Back in January, I wrote on Leading Tolerance. Leading tolerance is moving beyond the concepts of diversity and multiculturalism and engaging in actions that demonstrate a willingness to coexist with those opinions and behaviors different from one’s own. It does not mean agreement with a differing perspective, but respect for that alternative perspective
Posts Tagged ‘public librarianship’
It’s easy to lose focus on the theoretical principles behind librarianship after completing library school. While most librarians’ foundational resources will likely vary, the importance of professional literature to our field does not change.
In this post (the second in a series) I am focusing on communication via the book Difficult Conversations: How to Discuss what Matters Most by Stone, Patton, and Heen. The authors do an incredible job of breaking down the elements of difficult conversations and offer some very practical steps on how to approach all types […]
If you’re looking for a place to read and share great library stories, Gina Sheridan has you covered with her Tumblr, I work at a public library.
If you are anything like me you take a look at yourself in the mirror at least once a day. You might check your hair, shave your face. or adjust your tie. Perhaps a feeble attempt to change how people perceive us (maybe a little lipstick would help?). So, what do public libraries do to change people’s perception of them? Our regulars get us, they know us. But what about people who read about us in the mainstream media? How might they perceive public libraries if they knew us only through headlines and news stories?
With the increase of internet searches and the dwindling of Reference Librarian positions, have we lost the art of focus?
In October, 2014, the Aspen Institute Dialogue on Public Libraries released their report, Rising to the Challenge: Re-Envisioning Public Libraries. The Dialogue is “a multi-stakeholder forum to explore and champion new thinking on U.S. public libraries.”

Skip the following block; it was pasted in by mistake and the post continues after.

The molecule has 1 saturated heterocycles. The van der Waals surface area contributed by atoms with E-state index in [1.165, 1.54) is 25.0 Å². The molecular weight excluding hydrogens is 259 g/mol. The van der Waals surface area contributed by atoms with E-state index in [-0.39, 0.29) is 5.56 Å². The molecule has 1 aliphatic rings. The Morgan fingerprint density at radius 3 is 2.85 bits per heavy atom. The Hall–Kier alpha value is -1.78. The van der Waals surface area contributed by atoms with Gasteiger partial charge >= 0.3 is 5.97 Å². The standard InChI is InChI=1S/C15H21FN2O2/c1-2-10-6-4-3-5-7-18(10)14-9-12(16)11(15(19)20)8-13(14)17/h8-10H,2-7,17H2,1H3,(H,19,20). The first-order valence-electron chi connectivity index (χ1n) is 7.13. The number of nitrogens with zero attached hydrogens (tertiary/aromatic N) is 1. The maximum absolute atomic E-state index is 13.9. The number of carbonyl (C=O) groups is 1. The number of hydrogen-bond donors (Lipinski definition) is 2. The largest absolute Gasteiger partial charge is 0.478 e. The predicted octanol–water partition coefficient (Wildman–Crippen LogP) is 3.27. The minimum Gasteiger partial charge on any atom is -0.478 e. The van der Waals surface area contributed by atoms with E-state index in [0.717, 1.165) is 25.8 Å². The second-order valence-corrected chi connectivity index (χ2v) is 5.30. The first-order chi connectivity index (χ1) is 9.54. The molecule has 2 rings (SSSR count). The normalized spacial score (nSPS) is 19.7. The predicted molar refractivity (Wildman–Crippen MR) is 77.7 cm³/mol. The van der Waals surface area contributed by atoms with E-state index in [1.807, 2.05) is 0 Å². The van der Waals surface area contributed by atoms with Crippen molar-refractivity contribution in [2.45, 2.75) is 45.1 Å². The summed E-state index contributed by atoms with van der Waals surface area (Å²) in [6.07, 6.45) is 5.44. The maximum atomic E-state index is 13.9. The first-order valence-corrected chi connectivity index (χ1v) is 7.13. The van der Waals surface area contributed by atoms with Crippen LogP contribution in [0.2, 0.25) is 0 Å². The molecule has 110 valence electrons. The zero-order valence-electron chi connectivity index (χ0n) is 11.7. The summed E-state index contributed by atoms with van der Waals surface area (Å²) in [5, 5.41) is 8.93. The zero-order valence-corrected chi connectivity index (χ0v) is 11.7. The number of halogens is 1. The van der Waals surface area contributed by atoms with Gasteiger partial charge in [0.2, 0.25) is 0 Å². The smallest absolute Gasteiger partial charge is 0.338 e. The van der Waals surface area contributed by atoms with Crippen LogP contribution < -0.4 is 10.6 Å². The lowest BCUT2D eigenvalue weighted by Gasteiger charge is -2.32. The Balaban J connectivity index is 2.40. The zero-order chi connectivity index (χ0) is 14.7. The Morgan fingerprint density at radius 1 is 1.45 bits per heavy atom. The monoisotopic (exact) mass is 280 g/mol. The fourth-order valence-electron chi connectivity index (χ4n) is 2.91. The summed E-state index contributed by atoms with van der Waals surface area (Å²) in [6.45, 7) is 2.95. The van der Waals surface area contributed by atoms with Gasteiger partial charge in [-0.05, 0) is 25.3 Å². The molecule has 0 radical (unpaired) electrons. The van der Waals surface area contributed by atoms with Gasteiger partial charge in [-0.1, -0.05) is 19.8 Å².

With a recent Forbes article citing Library and Information Science as the third worst master’s degree for today’s professionals, the thought of breaking into a library career or even changing jobs can be intimidating.
Friday Fun! Check out PLOnline’s collection of ‘library problem’ gifs.
As someone who is, relatively speaking, a newcomer to working in a library, I have vacillated about whether or not I would like to join a proper library association. There are many things to consider.
If anyone doubt that libraries respond to their communities in times of emergencies, the Ferguson Municipal Public Library remained the one calming and stable constant in this Missouri town’s tumultuous life as schools, businesses, and other government agencies closed after the shooting death of teenager Michael Brown.
There have been a few articles written from a negative perspective lately about so called “rock star librarians.” Most notably these articles appeared in Publishers Weekly and, ironically, Library Journal. Library Journal, it is important to point out, just released their annual ranking of U.S. Libraries, and are gearing up for their annual Movers and […]
If you’ve worked in a library, even for just a few days, it’s likely you’ve heard some of the misconceptions people have about what we do.
While attending graduate school for library science, I have a distinct memory of not wanting to work in a public library. I had no reason to think this, having never worked in one. So why, after nearly ten years of academic librarianship, am I doing exactly what I thought I never would? I blame my two sons.